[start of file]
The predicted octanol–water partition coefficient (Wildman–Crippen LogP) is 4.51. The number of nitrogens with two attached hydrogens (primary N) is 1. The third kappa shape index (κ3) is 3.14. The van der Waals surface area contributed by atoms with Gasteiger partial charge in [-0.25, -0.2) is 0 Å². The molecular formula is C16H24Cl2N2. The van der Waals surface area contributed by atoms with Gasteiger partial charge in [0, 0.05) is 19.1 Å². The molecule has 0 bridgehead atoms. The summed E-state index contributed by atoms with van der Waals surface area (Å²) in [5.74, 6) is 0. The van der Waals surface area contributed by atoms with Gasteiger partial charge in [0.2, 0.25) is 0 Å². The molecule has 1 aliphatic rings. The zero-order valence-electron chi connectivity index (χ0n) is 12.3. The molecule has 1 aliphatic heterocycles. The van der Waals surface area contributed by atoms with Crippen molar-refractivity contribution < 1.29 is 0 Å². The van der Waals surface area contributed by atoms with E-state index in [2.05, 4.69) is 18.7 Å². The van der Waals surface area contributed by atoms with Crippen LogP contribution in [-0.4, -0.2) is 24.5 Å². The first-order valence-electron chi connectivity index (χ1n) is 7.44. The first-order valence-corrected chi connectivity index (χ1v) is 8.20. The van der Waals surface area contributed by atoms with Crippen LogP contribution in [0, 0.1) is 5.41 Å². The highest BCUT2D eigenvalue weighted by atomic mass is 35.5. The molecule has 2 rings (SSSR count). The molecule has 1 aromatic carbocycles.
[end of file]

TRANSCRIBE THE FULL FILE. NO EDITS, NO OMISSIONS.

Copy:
The predicted octanol–water partition coefficient (Wildman–Crippen LogP) is 4.51. The number of nitrogens with two attached hydrogens (primary N) is 1. The third kappa shape index (κ3) is 3.14. The van der Waals surface area contributed by atoms with Gasteiger partial charge in [-0.25, -0.2) is 0 Å². The molecular formula is C16H24Cl2N2. The van der Waals surface area contributed by atoms with Gasteiger partial charge in [0, 0.05) is 19.1 Å². The molecule has 0 bridgehead atoms. The summed E-state index contributed by atoms with van der Waals surface area (Å²) in [5.74, 6) is 0. The van der Waals surface area contributed by atoms with Gasteiger partial charge in [0.2, 0.25) is 0 Å². The molecule has 1 aliphatic rings. The zero-order valence-electron chi connectivity index (χ0n) is 12.3. The molecule has 1 aliphatic heterocycles. The van der Waals surface area contributed by atoms with Crippen molar-refractivity contribution < 1.29 is 0 Å². The van der Waals surface area contributed by atoms with E-state index in [2.05, 4.69) is 18.7 Å². The van der Waals surface area contributed by atoms with Crippen LogP contribution in [-0.4, -0.2) is 24.5 Å². The first-order valence-electron chi connectivity index (χ1n) is 7.44. The first-order valence-corrected chi connectivity index (χ1v) is 8.20. The van der Waals surface area contributed by atoms with Crippen LogP contribution in [0, 0.1) is 5.41 Å². The highest BCUT2D eigenvalue weighted by atomic mass is 35.5. The molecule has 2 rings (SSSR count). The molecule has 1 aromatic carbocycles.